Israeli Prime Minister Benjamin Netanyahu gave a rare interview to ABC News’ David Muir, portions of which were broadcast on Monday evening.
During the period of the Israel's war against Hamas, Netanyahu has made several speeches to the Israeli public and took questions from the press one time, but so far hasn’t answered questions in the format of a sit-down interview.
In one of the few comments by Israeli officials about what would happen with the Gaza Strip after the war, Netanyahu said that Israel would have to control it for the near future.
When asked by Muir who would control Gaza, Netanyahu replied: “Those who don’t want to continue the way of Hamas.”
“I think Israel will, for an indefinite period, have the overall security responsibility because we’ve seen what happens when we don’t have it… what we have is the eruption of Hamas terror on a scale we couldn’t imagine.”
During the interview on ABC News, Netanyahu also provided his most detailed comments regarding his personal responsibility for the government failures to protect Israelis on the morning of Oct. 7, when Hamas terrorists carried out a massacre in the Israeli border towns with the Gaza Strip.
“The first responsibility of government is to protect the people and clearly we didn’t live up to that,” Netanyahu said.
Muir then pressed Netanyahu if he shared in taking personal responsibility for the government failure, as Israeli army officials and other politicians have already done.
“I’ve said that they’re going to be very tough questions that are going to be asked and I’m going to be among the first to answer them,” Netanyahu replied.
“We’re not going to evade – the responsibility of the government is to protect the people and, clearly, that responsibility wasn’t met.”
Muir continued: “Do you believe that you should take any responsibility?”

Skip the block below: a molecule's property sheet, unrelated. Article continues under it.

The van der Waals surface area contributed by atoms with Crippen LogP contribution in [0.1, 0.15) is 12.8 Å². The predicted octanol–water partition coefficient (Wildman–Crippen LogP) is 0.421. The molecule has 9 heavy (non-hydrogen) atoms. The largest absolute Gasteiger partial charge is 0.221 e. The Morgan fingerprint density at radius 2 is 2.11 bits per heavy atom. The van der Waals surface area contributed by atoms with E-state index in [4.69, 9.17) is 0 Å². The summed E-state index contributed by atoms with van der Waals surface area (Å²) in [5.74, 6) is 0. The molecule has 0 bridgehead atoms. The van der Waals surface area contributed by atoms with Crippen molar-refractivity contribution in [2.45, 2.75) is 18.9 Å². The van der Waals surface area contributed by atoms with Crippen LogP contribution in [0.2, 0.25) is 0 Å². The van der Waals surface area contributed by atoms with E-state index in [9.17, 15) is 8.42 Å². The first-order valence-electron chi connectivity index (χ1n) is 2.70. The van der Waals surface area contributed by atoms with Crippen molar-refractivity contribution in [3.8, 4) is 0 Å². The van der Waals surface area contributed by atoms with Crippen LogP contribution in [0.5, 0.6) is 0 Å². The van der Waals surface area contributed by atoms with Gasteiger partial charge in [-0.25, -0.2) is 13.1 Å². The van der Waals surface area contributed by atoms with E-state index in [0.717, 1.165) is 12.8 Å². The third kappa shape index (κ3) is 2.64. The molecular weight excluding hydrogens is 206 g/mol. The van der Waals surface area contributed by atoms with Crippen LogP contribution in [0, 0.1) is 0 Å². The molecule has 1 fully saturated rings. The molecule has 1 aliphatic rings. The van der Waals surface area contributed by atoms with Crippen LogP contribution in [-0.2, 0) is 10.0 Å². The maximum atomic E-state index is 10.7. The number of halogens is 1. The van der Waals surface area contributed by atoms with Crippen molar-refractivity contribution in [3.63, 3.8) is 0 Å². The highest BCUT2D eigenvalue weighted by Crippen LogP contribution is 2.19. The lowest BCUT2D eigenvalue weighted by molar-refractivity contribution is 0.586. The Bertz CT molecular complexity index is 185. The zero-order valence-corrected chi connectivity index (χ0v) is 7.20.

“Of course, that's not a question. It's going to be resolved after the war,” Netanyahu said.
Regarding a general ceasefire that the United Nations has demanded, along with other international entities, Netanyahu refused to consider it until the hostages – some 240 Israeli and foreign citizens – were release. Instead, the prime minister stressed that only military action increases pressure on Hamas.
Netanyahu appeared open to the possibility of limited pauses in destroying Hamas targets under certain conditions.
“[U.S. President Joe Biden] himself has said that a ceasefire would be a surrender to Hamas… you would no more have it than you would have after the al-Qaeda bombings of the World Trade Center.”
However, the prime minister said that tactical fire pauses, “an hour here, an hour there,” could be arranged.
“We’ve had them before… we’ll check the circumstances in order to enable humanitarian goods to come in, or individual hostages to leave.”
He stressed that the U.S. administration agreed with him on the issue of a complete ceasefire, adding, “I think we stand together here.”
The All Israel News Staff is a team of journalists in Israel.